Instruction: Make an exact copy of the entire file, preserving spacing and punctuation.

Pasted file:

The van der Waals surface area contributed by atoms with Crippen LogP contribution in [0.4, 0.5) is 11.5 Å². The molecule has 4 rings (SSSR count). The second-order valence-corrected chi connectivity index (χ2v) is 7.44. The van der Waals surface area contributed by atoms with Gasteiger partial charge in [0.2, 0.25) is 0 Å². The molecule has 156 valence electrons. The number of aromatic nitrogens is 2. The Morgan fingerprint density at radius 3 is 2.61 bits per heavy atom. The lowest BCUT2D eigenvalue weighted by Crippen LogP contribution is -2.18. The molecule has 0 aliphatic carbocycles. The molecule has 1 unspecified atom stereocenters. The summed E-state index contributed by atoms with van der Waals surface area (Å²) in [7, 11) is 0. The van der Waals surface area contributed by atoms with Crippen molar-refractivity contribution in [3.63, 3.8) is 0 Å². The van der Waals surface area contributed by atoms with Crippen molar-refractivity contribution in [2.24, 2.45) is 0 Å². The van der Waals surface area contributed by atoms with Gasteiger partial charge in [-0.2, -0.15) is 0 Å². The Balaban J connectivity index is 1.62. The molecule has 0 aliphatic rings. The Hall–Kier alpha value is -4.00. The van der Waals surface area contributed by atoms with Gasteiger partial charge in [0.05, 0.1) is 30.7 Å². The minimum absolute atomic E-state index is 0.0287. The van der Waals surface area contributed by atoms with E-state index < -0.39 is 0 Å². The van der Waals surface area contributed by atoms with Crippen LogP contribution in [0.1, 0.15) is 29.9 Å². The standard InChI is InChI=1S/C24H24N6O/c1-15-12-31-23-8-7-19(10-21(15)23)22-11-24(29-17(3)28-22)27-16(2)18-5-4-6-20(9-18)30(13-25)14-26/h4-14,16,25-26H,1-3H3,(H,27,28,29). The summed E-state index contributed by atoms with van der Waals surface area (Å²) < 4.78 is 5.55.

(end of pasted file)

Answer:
The van der Waals surface area contributed by atoms with Crippen LogP contribution in [0.4, 0.5) is 11.5 Å². The molecule has 4 rings (SSSR count). The second-order valence-corrected chi connectivity index (χ2v) is 7.44. The van der Waals surface area contributed by atoms with Gasteiger partial charge in [0.2, 0.25) is 0 Å². The molecule has 156 valence electrons. The number of aromatic nitrogens is 2. The Morgan fingerprint density at radius 3 is 2.61 bits per heavy atom. The lowest BCUT2D eigenvalue weighted by Crippen LogP contribution is -2.18. The molecule has 0 aliphatic carbocycles. The molecule has 1 unspecified atom stereocenters. The summed E-state index contributed by atoms with van der Waals surface area (Å²) in [7, 11) is 0. The van der Waals surface area contributed by atoms with Crippen molar-refractivity contribution in [3.63, 3.8) is 0 Å². The van der Waals surface area contributed by atoms with Crippen molar-refractivity contribution in [2.24, 2.45) is 0 Å². The van der Waals surface area contributed by atoms with Gasteiger partial charge in [-0.2, -0.15) is 0 Å². The Balaban J connectivity index is 1.62. The molecule has 0 aliphatic rings. The Hall–Kier alpha value is -4.00. The van der Waals surface area contributed by atoms with Gasteiger partial charge in [0.05, 0.1) is 30.7 Å². The minimum absolute atomic E-state index is 0.0287. The van der Waals surface area contributed by atoms with E-state index < -0.39 is 0 Å². The van der Waals surface area contributed by atoms with Crippen LogP contribution in [0.1, 0.15) is 29.9 Å². The standard InChI is InChI=1S/C24H24N6O/c1-15-12-31-23-8-7-19(10-21(15)23)22-11-24(29-17(3)28-22)27-16(2)18-5-4-6-20(9-18)30(13-25)14-26/h4-14,16,25-26H,1-3H3,(H,27,28,29). The summed E-state index contributed by atoms with van der Waals surface area (Å²) < 4.78 is 5.55.